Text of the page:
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Be careful what you read

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Monitoring an Employee's InternetUse

Employers reading recentheadlines concerning a case decided in the European Court could beforgiven for thinking that they have an absolute right to monitoremployees work related and e-mail accounts. Employers shouldnot rely on what they have read.

The decision which attractedextensive and misleading media headlines was the case ofBarbulescu v Romania decided in The European Court ofHuman Rights (ECHR).

The applicant, Mr Barbulescuwas a Romanian national who was employed by a private company from2004 to 2007 as an engineer in charge of sales.

At the request of his employerhe had created a Yahoo Messenger account to reply to clientenquiries.

The Company's internalpolicies and procedures contained an express prohibition againstemployees using company equipment (computers and telephones) forpersonal use.

The employer discovered thatthe Yahoo Messenger account had been used by Mr Barbulescu to sendand receive personal messages about his health and sex life inbreach of company procedures.

Mr Barbulescu was dismissedfrom his employment and challenged the dismissal before thenational Romanian Court and following the rejection of his claim,the European Court of Human Rights.

Mr Barbulescu argued that theRomanian Court should have excluded all evidence of his personalcommunication upon the basis that it infringed Article 8 of theEuropean Convention and the right to respect for privatelife.

The ECHR considered that anumber of issues including the fact that Mr Barbulescu hadcommitted a disciplinary offence by using his professional accountduring working hours on the company computer for personal messagesand in breach of company regulations.

The ECHR took account of thefact that the employer had accessed the employee's account with aview to considering professional communications and had in that waydiscovered the personal messages.

The ECHR held that Article 8,which states that everyone has a right to respect for his privateand family life, his home and his correspondence was engaged butthat the employer had not acted in violation of Article8.

In this matter the employer'smonitoring was not unreasonable and the evidence relied upon hadbeen confined to the extent of the personal messages and not thecontent of them or the recipients of them.

The employer had acted in aproportionate way and in accordance with its own procedures. The European Court of Human Rights recognised that it was notunreasonable for an employer to seek to verify that employees wereundertaking their professional tasks during workinghours.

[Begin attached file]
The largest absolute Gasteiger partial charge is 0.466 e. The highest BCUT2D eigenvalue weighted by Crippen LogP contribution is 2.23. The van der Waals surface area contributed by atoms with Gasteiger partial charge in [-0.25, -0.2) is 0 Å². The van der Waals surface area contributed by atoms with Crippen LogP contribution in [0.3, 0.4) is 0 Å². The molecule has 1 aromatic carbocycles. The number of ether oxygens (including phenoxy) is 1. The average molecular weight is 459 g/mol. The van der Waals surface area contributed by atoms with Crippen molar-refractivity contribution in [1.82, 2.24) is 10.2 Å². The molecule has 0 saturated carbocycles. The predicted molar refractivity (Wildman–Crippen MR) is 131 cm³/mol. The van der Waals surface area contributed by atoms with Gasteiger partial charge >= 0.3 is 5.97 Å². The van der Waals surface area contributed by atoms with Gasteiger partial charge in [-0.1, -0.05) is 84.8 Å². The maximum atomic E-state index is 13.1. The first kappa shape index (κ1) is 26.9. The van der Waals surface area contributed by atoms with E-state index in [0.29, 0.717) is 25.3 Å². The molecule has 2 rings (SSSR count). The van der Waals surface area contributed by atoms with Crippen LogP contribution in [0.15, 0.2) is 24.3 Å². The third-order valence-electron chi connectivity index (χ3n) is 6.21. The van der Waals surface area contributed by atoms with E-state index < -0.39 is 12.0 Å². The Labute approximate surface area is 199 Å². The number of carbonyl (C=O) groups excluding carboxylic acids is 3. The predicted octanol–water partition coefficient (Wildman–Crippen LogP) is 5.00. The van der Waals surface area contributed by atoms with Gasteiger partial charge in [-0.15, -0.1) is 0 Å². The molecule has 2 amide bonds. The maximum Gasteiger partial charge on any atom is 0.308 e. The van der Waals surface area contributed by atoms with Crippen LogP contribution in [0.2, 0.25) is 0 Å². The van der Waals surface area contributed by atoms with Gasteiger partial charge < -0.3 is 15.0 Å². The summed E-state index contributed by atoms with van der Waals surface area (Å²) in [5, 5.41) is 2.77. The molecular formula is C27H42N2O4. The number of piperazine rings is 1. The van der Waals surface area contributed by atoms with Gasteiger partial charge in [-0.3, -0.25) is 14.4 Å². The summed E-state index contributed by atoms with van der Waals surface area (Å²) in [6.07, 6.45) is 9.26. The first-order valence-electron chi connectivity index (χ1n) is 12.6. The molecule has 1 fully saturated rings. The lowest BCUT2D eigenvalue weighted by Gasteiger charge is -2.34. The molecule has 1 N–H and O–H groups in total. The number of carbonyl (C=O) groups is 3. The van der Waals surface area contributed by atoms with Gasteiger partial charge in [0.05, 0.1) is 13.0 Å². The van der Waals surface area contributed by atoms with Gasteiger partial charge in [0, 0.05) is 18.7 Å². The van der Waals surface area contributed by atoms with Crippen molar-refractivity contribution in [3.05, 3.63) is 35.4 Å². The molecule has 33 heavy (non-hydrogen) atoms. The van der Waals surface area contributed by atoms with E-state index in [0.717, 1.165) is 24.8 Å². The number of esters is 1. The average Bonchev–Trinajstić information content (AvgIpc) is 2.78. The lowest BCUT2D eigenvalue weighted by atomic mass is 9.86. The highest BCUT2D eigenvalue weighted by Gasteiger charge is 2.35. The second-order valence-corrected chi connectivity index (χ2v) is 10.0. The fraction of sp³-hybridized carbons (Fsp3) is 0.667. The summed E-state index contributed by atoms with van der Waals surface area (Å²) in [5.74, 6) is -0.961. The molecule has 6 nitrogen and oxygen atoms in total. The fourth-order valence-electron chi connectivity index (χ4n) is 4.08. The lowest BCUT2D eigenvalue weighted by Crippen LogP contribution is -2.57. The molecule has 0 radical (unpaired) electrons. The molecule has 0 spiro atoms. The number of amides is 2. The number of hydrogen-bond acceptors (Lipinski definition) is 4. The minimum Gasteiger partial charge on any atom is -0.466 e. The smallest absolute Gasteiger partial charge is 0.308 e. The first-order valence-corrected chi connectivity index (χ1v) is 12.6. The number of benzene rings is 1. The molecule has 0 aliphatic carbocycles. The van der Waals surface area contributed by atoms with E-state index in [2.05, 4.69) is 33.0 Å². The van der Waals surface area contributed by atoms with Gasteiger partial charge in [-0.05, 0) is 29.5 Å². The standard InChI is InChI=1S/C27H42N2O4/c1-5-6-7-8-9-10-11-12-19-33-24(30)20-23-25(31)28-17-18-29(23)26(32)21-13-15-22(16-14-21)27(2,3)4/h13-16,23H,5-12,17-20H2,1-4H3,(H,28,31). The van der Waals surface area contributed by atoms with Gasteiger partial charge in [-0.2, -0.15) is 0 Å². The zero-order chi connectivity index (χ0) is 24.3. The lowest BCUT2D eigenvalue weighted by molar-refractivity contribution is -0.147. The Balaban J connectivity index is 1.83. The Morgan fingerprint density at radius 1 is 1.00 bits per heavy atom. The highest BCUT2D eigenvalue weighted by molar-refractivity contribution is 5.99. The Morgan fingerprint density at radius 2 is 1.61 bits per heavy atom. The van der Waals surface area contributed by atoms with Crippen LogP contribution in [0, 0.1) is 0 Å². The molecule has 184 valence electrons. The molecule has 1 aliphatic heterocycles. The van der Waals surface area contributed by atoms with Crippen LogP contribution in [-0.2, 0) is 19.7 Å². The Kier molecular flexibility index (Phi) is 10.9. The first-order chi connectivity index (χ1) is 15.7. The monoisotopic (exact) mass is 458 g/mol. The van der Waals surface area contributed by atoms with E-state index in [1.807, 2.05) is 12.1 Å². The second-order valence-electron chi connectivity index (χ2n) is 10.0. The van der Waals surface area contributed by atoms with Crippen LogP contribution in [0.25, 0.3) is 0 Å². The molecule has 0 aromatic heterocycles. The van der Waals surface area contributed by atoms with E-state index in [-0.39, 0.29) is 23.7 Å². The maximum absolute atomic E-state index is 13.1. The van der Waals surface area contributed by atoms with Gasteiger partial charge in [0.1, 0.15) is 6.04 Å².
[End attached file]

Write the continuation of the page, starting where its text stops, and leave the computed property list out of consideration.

In general terms the EuropeanCourt of Human Rights case law recognises that individuals have areasonable expectation to a "private life" which extends topersonal telephone calls from work and e-mails sent from businesspremises, however, the case of Mr Barbulescu is distinguishedbecause the company's internal policies and procedures expresslyprohibited the use of company equipment for personal use and theemployer's monitoring was reasonable.

The case does underline theimportance of having robust policies and procedures particularly inrelation to computer and telephone use. Here, however,personal use was strictly forbidden whereas most employers in theUK will adopt policies and procedures which allow for reasonablepersonal use.

In addition UK Legislation,including the Data Protection Act 1998 (DPA) regulates anemployer's powers to monitor an employee's personaldata.

The Data Protection Act andexisting case law derived from the European Court of Human Rightsboth impose an obligation on the employer to advise employees thatpersonal data may be monitored. The ideal place for thisprovision is in an internal policy or contract of employment. Neither this provision or the Barbulescu decision entitlesemployers to routinely monitor employees private communicationsalthough, unhelpfully the media frenzy surrounding the Barbulescudecision has suggested this is the case.

Instead a reasonable employeris required to consider the reason for carrying out monitoring,whether that reason is sufficient to justify an intrusion into anemployee's private life and whether the means of monitoring chosenare proportionate to meet that need.

The Employment Practices Codecontains guidance on monitoring at work and good practice. The Code embodies the themes identified above and also thereasonable requirements that should be expected of an employer bothin internal policies and procedures and in the sensitive subject ofmonitoring employees at work.

Practical steps an employermay wish to take are as follows:

  • Introduce (or review) anelectronic communications policy (including the right tomonitor).
  • Ensure new workers areintroduced to the policy on induction and that existing employeesare reminded of the terms of it on a regular basis.
  • Ensure managers understandthe policy and are trained where necessary in relation tomonitoring techniques.
  • Keep all policies andprocedures up to date and ensure managers are trained generally inrelation to disciplinary and dismissalprocedures.

This article is for general guidance only. It provides useful information in a concise form. Action should not be taken without obtaining specific legal advice.

This article is for general guidance only. It provides useful information in a concise form. Action should not be taken without obtaining specific legal advice.
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